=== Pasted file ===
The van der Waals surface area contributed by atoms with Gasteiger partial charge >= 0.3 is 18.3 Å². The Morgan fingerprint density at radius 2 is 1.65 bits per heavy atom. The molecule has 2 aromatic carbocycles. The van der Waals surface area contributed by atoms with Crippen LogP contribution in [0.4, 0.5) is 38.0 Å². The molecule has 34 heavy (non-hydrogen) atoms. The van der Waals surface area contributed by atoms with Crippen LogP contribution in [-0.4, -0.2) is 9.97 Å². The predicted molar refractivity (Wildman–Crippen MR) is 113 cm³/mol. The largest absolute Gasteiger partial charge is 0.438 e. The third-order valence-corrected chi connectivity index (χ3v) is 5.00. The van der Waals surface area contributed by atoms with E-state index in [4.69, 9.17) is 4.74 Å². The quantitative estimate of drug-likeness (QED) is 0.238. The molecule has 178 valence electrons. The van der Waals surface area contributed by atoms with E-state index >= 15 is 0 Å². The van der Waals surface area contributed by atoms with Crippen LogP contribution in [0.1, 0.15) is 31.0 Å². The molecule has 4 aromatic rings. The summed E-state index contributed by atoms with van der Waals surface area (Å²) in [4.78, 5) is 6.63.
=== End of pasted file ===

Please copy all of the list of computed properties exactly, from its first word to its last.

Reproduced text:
The van der Waals surface area contributed by atoms with Gasteiger partial charge >= 0.3 is 18.3 Å². The Morgan fingerprint density at radius 2 is 1.65 bits per heavy atom. The molecule has 2 aromatic carbocycles. The van der Waals surface area contributed by atoms with Crippen LogP contribution in [0.4, 0.5) is 38.0 Å². The molecule has 34 heavy (non-hydrogen) atoms. The van der Waals surface area contributed by atoms with Crippen LogP contribution in [-0.4, -0.2) is 9.97 Å². The predicted molar refractivity (Wildman–Crippen MR) is 113 cm³/mol. The largest absolute Gasteiger partial charge is 0.438 e. The third-order valence-corrected chi connectivity index (χ3v) is 5.00. The van der Waals surface area contributed by atoms with E-state index in [4.69, 9.17) is 4.74 Å². The quantitative estimate of drug-likeness (QED) is 0.238. The molecule has 178 valence electrons. The van der Waals surface area contributed by atoms with E-state index >= 15 is 0 Å². The van der Waals surface area contributed by atoms with Crippen LogP contribution in [0.1, 0.15) is 31.0 Å². The molecule has 4 aromatic rings. The summed E-state index contributed by atoms with van der Waals surface area (Å²) in [4.78, 5) is 6.63.